NJASP LCI BRAIN LITERACY TRAINING READING LIST AND TRAINING SUGGESTION

Thank you for choosing the NJASP LCI Brain Literacy Training! HERE ARE THE 3/5/2022 TRAINING WEBINARS

OPTIONAL READING LIST: The following optional reading list should facilitate your understanding of our 3/5 and 3/19 training. Just click on the reference for access. Please don’t distribute these readings, they are for your personal training use only as a registered workshop participant. Presentation handouts for notetaking will be uploaded in the near future.

 

A NOTE ABOUT VIRTUAL MODULE TRAINING: Here’s a lesson in understanding the brain’s relevance for learning: TAKE NOTES ON THE HANDOUTS DURING THE LECTURES! Why? If you just listen to the presenter, and look at slides, you are largely using only the back part of the brain to understand. When you take notes, you have to think through the content presented, paraphrase content in your own words, and write notes on your handouts, all of which facilitate learning. Thus, notetaking requires you to use the back AND front of the brain together, facilitating comprehension. This will be useful for your own learning in subsequent lectures and for doing the case studies exercises presented.

March 5th and 19th Readings (For Maximum Benefit Please Review Before Training)

The first four modules will be presented on March 5th:  Brain Literacy Within Multi-Tier Systems of Support (MTSS) (Module 1), A Model of Brain Functioning (Module 2), Understanding How Cognitive Processes Affect Instruction and Intervention (Module 3), and the Neuropsychology of Reading and Reading Disability (Module 4). The last three modules and case studies will be presented on March 19th: Neuropsychology of Mathematics and Mathematics Disability (Module 5), Neuropsychology of Writing and Writing Disabilty (Module 6), and Neuropsychology of Socioemotional Functioning and Psychopathology (Module 7)

Module 1
Brain Literacy and MTSS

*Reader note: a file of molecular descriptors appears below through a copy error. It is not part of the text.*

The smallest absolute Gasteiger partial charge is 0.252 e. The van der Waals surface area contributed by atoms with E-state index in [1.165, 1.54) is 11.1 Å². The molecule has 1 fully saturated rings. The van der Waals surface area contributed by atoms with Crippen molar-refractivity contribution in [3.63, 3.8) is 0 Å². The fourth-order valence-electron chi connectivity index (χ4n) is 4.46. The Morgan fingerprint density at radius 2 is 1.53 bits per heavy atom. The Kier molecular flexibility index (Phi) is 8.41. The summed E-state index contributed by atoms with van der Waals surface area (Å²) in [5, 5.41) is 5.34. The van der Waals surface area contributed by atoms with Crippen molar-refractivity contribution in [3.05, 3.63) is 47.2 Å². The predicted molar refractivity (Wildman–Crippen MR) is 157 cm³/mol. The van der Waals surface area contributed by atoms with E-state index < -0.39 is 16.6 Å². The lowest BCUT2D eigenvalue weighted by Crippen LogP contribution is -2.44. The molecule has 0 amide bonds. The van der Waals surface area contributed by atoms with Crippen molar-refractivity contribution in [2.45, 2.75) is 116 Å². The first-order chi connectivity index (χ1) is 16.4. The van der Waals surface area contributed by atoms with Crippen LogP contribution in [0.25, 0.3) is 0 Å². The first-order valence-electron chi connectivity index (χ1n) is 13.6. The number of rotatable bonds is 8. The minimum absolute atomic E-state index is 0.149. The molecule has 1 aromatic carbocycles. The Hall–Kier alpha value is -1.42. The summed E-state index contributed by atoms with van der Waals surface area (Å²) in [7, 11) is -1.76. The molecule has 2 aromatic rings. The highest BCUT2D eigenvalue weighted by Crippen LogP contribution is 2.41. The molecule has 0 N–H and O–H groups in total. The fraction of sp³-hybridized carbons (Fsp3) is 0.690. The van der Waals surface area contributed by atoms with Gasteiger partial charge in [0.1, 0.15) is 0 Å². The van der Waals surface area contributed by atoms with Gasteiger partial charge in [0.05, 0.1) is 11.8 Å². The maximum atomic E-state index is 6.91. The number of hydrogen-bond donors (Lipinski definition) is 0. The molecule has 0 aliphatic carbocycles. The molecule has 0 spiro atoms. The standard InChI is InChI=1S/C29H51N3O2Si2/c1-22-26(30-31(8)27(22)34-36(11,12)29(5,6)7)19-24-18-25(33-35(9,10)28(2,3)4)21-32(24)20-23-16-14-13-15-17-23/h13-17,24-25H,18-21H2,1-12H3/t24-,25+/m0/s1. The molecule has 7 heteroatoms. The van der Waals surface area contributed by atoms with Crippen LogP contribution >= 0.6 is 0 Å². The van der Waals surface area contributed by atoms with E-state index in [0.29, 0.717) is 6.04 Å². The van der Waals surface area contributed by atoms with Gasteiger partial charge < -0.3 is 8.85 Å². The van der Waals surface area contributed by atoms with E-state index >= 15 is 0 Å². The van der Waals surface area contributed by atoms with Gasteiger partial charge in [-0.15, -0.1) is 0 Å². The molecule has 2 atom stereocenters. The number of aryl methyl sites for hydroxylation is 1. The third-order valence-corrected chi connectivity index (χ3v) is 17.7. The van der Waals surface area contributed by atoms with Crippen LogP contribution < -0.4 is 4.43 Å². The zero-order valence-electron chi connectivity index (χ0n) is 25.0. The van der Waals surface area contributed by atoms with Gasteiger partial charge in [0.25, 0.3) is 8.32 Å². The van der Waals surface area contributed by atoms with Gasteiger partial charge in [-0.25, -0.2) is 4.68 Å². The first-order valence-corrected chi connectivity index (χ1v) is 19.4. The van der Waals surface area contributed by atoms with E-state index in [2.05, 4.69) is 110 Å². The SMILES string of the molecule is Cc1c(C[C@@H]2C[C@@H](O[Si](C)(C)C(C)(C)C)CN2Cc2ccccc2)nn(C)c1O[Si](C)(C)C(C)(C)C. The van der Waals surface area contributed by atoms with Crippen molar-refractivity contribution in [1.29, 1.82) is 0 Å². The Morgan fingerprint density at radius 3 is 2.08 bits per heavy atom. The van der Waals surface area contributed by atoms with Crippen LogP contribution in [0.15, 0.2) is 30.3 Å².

3/5/22

Walker, Z., Hale, J. B., Annabel Chen, S. H., & Poon, K. (2019). Brain literacy empowers educators to meet diverse learner needs. Learning: Research and Practice, 5(2), 174-188.


Schneider, A. N., Parker, D. J., Crevier-Quintin, E., Kubas, H. A., & Hale, J. B. (2013). Luria and learning: How neuropsychological theory translates into educational practice. In B. J. Irby, G. Brown, & R. Lara-Alecio (Eds.), Handbook of Educational Theories. Charlotte, NC: Information Age Publishing, Inc.

 

Hale, J., Alfonso, V., Berninger, V., Bracken, B., Christo, C., Clark, E., Davis, A., Decker, S., Denckla, M., Dumont, R., Elliott, C. Feifer, S., Fiorello, C., Flanagan, D., Fletcher-Janzen, E., Geary, D., Gerber, M., Gerner, M., Goldstein, S., Gregg, N., Hagin, R., Jaffe, L., Kaufman, A., Kaufman, N., Keith, T., Kline, F., Kochhar-Bryant, C., Lerner, J., Marshall, G., Mascolo, J., Mather, N., Mazzacco, M., McCloskey, G., McGrew, K., Miller, D., Miller, J., Mostert, M., Naglieri, J., Noggle, C., Ortiz, S., Phelps, L., Podhajski, B., Reddy. L., Reynolds, C., Riccio, C., Schrank, F., Schultz, E., Semrud-Clikeman, M., Shaywitz, S., Silver, L., Swanson, L., Urso, A., Wasserman, T., Willis, J., Wodrich, D., Wright, P., & Yalof, J. (2010). Critical Issues in response-to-intervention, comprehensive evaluation, and specific learning disabilities identification and intervention: An expert white paper consensus. Learning Disability Quarterly, 33, 223-236.

 

Hale, J. B., Fiorello, C. A., Kavanagh, J. A., Holdnack, J. A., & Aloe, A. M. (2007). Is the demise of IQ interpretation justified? A response to special issue authors. Applied Neuropsychology, 14, 37-51.

Hale, J. B., Kaufman, A., Naglieri, J. A., & Kavale, K. A. (2006). Implementation of IDEA: Integrating response to intervention and cognitive assessment methods. Psychology in the Schools, 43, 753-770.

Module 5
Mathematics and Mathematics Disability
3/19/22

Module 7
Socioemotional Functioning and Psychopathology
3/19/22

Module 6
Writing and Writing
Disability
3/19/22